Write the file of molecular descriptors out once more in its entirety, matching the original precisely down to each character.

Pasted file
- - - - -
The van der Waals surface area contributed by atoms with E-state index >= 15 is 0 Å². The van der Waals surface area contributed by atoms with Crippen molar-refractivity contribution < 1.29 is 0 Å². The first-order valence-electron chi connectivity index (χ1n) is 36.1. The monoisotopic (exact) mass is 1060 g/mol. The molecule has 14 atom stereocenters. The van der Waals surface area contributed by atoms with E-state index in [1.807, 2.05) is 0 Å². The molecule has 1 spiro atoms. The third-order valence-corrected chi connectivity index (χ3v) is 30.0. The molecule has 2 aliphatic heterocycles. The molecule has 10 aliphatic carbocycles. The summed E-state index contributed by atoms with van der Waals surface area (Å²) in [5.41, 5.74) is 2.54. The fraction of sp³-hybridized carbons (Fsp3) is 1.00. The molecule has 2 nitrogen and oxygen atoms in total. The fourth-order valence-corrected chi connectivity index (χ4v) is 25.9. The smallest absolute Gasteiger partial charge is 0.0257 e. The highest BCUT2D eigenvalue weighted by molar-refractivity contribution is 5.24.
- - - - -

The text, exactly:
The van der Waals surface area contributed by atoms with E-state index >= 15 is 0 Å². The van der Waals surface area contributed by atoms with Crippen molar-refractivity contribution < 1.29 is 0 Å². The first-order valence-electron chi connectivity index (χ1n) is 36.1. The monoisotopic (exact) mass is 1060 g/mol. The molecule has 14 atom stereocenters. The van der Waals surface area contributed by atoms with E-state index in [1.807, 2.05) is 0 Å². The molecule has 1 spiro atoms. The third-order valence-corrected chi connectivity index (χ3v) is 30.0. The molecule has 2 aliphatic heterocycles. The molecule has 10 aliphatic carbocycles. The summed E-state index contributed by atoms with van der Waals surface area (Å²) in [5.41, 5.74) is 2.54. The fraction of sp³-hybridized carbons (Fsp3) is 1.00. The molecule has 2 nitrogen and oxygen atoms in total. The fourth-order valence-corrected chi connectivity index (χ4v) is 25.9. The smallest absolute Gasteiger partial charge is 0.0257 e. The highest BCUT2D eigenvalue weighted by molar-refractivity contribution is 5.24.